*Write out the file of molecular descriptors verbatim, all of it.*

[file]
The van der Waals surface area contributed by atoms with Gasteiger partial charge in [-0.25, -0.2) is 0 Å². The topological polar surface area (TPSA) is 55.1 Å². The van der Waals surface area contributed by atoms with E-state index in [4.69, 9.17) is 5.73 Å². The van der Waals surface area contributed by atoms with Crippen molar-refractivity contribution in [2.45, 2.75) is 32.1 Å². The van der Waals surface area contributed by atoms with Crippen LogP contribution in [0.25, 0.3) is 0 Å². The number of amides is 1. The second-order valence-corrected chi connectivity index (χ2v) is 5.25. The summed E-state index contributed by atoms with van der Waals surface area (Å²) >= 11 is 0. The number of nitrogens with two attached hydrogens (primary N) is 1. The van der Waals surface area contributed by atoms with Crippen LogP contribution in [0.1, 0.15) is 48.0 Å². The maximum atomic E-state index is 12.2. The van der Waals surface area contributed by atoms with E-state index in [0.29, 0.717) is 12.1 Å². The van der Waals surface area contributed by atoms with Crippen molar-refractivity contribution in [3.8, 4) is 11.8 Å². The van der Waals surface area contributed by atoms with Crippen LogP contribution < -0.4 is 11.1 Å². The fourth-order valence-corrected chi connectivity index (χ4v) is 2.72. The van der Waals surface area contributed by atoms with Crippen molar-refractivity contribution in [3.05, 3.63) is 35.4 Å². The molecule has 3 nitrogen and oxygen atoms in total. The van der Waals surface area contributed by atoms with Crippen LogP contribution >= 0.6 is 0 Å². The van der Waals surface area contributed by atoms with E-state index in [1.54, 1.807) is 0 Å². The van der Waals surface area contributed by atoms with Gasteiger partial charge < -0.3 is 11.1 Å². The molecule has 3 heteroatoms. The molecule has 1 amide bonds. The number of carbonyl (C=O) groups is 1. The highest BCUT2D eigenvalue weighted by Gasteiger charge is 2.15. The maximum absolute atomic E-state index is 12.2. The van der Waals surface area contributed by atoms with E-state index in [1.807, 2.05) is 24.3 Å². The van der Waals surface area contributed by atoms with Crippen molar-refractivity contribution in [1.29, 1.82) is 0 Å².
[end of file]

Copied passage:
The van der Waals surface area contributed by atoms with Gasteiger partial charge in [-0.25, -0.2) is 0 Å². The topological polar surface area (TPSA) is 55.1 Å². The van der Waals surface area contributed by atoms with E-state index in [4.69, 9.17) is 5.73 Å². The van der Waals surface area contributed by atoms with Crippen molar-refractivity contribution in [2.45, 2.75) is 32.1 Å². The van der Waals surface area contributed by atoms with Crippen LogP contribution in [0.25, 0.3) is 0 Å². The number of amides is 1. The second-order valence-corrected chi connectivity index (χ2v) is 5.25. The summed E-state index contributed by atoms with van der Waals surface area (Å²) >= 11 is 0. The number of nitrogens with two attached hydrogens (primary N) is 1. The van der Waals surface area contributed by atoms with Crippen LogP contribution in [0.1, 0.15) is 48.0 Å². The maximum atomic E-state index is 12.2. The van der Waals surface area contributed by atoms with E-state index in [0.29, 0.717) is 12.1 Å². The van der Waals surface area contributed by atoms with Crippen molar-refractivity contribution in [3.8, 4) is 11.8 Å². The van der Waals surface area contributed by atoms with Crippen LogP contribution < -0.4 is 11.1 Å². The fourth-order valence-corrected chi connectivity index (χ4v) is 2.72. The van der Waals surface area contributed by atoms with Crippen molar-refractivity contribution in [3.05, 3.63) is 35.4 Å². The molecule has 3 nitrogen and oxygen atoms in total. The van der Waals surface area contributed by atoms with Crippen LogP contribution >= 0.6 is 0 Å². The van der Waals surface area contributed by atoms with E-state index in [1.54, 1.807) is 0 Å². The van der Waals surface area contributed by atoms with Gasteiger partial charge < -0.3 is 11.1 Å². The molecule has 3 heteroatoms. The molecule has 1 amide bonds. The number of carbonyl (C=O) groups is 1. The highest BCUT2D eigenvalue weighted by Gasteiger charge is 2.15. The maximum absolute atomic E-state index is 12.2. The van der Waals surface area contributed by atoms with E-state index in [1.807, 2.05) is 24.3 Å². The van der Waals surface area contributed by atoms with Crippen molar-refractivity contribution in [1.29, 1.82) is 0 Å².